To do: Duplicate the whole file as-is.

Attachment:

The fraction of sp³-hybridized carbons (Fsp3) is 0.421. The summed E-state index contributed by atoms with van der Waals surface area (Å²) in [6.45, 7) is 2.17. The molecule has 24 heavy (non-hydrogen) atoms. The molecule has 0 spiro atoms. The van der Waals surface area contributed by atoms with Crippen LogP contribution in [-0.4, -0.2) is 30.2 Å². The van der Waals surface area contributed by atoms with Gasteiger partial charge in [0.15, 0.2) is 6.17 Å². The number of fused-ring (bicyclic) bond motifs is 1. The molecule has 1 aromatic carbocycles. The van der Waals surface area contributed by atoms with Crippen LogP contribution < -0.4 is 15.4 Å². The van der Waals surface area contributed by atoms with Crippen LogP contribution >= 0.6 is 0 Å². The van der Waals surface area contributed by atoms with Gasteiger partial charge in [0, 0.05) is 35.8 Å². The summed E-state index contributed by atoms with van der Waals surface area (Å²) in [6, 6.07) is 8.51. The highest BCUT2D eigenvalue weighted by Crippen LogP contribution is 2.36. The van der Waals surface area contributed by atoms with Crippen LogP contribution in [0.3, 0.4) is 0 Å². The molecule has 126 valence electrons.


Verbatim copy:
The fraction of sp³-hybridized carbons (Fsp3) is 0.421. The summed E-state index contributed by atoms with van der Waals surface area (Å²) in [6.45, 7) is 2.17. The molecule has 24 heavy (non-hydrogen) atoms. The molecule has 0 spiro atoms. The van der Waals surface area contributed by atoms with Crippen LogP contribution in [-0.4, -0.2) is 30.2 Å². The van der Waals surface area contributed by atoms with Gasteiger partial charge in [0.15, 0.2) is 6.17 Å². The number of fused-ring (bicyclic) bond motifs is 1. The molecule has 1 aromatic carbocycles. The van der Waals surface area contributed by atoms with Crippen LogP contribution < -0.4 is 15.4 Å². The van der Waals surface area contributed by atoms with Crippen LogP contribution >= 0.6 is 0 Å². The van der Waals surface area contributed by atoms with Gasteiger partial charge in [0, 0.05) is 35.8 Å². The summed E-state index contributed by atoms with van der Waals surface area (Å²) in [6, 6.07) is 8.51. The highest BCUT2D eigenvalue weighted by Crippen LogP contribution is 2.36. The van der Waals surface area contributed by atoms with Crippen LogP contribution in [0.3, 0.4) is 0 Å². The molecule has 126 valence electrons.